Dear Friend of Flanders,

In view of the COVID-19-situation, specific safety measures and additional restrictions are currently in place across Belgium. You will find more detailed information on following website. For the latest travel advice to our country, please consult your local authorities.

If you are travelling to Flanders, Brussels or elsewhere in Belgium for a duration of 48 hours or more, you will need to complete a Passenger Locator Form, within the 48 hours before your arrival in Belgium. 

Take good care of yourself and each other and keep it safe and healthy.  

We hope to welcome you again soon, with twice the heart, love and hospitality. 

Warm regards,

A bit of history

In early 1916, Captain Frederick J. Roberts and a party of men from the 12th Battalion Sherwood Foresters were hunting among the rubble of Ypres for material to shore up the trenches. They found a printing press, and were about to break it up when a sergeant – a printer in civilian life- stepped forward and said it could still be made to work.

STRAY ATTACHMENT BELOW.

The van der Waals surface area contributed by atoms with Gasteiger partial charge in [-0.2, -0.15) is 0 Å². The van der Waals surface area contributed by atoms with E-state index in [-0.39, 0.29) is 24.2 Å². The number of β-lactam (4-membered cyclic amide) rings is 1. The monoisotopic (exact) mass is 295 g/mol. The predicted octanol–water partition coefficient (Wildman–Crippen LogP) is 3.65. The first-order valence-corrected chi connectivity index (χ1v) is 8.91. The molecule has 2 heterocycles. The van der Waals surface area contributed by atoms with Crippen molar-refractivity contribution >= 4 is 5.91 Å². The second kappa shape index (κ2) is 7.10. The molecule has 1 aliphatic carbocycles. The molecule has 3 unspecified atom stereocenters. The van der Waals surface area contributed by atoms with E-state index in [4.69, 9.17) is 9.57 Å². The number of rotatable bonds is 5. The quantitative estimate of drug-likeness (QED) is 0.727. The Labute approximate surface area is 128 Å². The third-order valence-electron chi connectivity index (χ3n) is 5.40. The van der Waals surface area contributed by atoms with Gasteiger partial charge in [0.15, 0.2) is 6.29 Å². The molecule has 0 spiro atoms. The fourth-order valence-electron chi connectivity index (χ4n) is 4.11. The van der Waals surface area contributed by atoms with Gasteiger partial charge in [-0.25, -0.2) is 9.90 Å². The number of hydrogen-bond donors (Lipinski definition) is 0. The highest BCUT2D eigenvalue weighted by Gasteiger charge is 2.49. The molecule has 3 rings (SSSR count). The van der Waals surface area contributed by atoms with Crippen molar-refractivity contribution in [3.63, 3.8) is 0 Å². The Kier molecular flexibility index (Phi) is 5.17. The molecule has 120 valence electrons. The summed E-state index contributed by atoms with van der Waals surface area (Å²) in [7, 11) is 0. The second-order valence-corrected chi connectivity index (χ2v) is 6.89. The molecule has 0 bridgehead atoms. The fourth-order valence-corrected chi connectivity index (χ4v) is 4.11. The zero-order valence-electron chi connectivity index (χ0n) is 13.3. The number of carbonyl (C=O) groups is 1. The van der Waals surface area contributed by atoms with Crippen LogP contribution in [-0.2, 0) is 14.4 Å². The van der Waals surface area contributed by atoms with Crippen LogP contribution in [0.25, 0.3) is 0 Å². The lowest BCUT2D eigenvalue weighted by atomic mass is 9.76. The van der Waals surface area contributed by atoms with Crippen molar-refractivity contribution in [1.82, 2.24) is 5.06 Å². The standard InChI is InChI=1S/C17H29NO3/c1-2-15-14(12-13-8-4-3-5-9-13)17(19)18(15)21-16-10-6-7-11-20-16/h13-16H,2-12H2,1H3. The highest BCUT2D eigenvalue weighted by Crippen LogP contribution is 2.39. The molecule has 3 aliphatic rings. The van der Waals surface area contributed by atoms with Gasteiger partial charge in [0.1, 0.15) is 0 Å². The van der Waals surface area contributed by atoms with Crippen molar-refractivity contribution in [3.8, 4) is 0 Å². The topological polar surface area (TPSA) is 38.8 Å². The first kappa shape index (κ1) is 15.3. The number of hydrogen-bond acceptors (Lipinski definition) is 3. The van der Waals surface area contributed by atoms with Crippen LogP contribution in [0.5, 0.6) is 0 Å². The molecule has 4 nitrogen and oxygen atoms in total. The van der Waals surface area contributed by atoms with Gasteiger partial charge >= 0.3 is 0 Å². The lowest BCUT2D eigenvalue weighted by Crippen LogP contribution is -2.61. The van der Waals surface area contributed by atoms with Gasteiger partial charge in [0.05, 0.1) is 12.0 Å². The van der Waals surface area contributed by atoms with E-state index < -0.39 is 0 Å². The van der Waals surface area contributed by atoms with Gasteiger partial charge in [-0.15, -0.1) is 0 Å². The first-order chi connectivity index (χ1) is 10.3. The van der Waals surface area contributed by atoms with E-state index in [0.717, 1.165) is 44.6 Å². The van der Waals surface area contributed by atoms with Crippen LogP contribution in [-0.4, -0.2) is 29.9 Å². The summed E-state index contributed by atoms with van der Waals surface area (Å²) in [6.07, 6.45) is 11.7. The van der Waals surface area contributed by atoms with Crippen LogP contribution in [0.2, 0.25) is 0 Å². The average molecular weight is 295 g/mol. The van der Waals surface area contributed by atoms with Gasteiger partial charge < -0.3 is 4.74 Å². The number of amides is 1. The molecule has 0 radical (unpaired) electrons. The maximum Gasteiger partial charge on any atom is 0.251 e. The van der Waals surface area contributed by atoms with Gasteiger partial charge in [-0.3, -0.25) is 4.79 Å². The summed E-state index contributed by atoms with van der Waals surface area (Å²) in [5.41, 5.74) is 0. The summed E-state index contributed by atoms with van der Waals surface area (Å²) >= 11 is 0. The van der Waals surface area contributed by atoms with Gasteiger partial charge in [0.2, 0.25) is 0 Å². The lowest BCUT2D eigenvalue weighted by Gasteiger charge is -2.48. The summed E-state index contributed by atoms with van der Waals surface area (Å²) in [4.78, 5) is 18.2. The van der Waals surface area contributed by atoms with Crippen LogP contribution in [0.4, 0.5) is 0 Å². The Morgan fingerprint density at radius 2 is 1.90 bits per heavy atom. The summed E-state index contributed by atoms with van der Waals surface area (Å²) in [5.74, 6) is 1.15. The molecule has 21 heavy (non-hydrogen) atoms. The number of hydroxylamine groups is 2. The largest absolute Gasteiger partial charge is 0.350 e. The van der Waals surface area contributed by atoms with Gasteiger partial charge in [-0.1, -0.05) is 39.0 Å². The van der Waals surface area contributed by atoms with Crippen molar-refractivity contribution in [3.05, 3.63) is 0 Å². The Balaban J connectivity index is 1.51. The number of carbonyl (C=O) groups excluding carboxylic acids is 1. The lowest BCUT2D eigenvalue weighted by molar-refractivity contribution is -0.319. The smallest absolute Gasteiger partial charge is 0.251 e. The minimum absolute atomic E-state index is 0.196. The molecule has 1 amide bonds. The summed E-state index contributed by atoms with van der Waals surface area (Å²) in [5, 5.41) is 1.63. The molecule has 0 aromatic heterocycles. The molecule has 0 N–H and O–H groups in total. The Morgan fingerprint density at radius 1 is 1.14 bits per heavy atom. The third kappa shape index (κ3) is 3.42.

The 12th Batallion Sherwood Foresters

So the idea was hatched to create a trench newspaper for the regiment. It would turn out to be a moment of inspiration which had immeasurable value for morale on the front line.
The Wipers Times ran for 23 issues, produced at irregular intervals from February 1916 to December 1918. Some of the first copies were produced at the Kazematten under the Ramparts in Ypres, where today the Wipers Times beer is brewed. The trench paper changed its name as the Sherwood Foresters relocated, first to The New Church Times, then The Kemmel Times, and lastly at the end of the war, The Better Times. But it always bore reference to the original name, The Wipers Times. 

The design remained roughly the same throughout: a small format magazine of some 16 pages, with a heavier-weight cover, all made visually use of numerous typefaces and the occasional engraving. The quality of production is remarkably sophisticated, given the dangerous and makeshift circumstances in which the paper was produced. Only about 100 or 200 copies were printed of each edition, but they were passed around the trenches and so had a far wider distribution. The paper became well enough known and loved to warrant the publication of bound collected editions after the war.

A bit of history
Wipers times ©In Flanders Fields Museum (Ypres)
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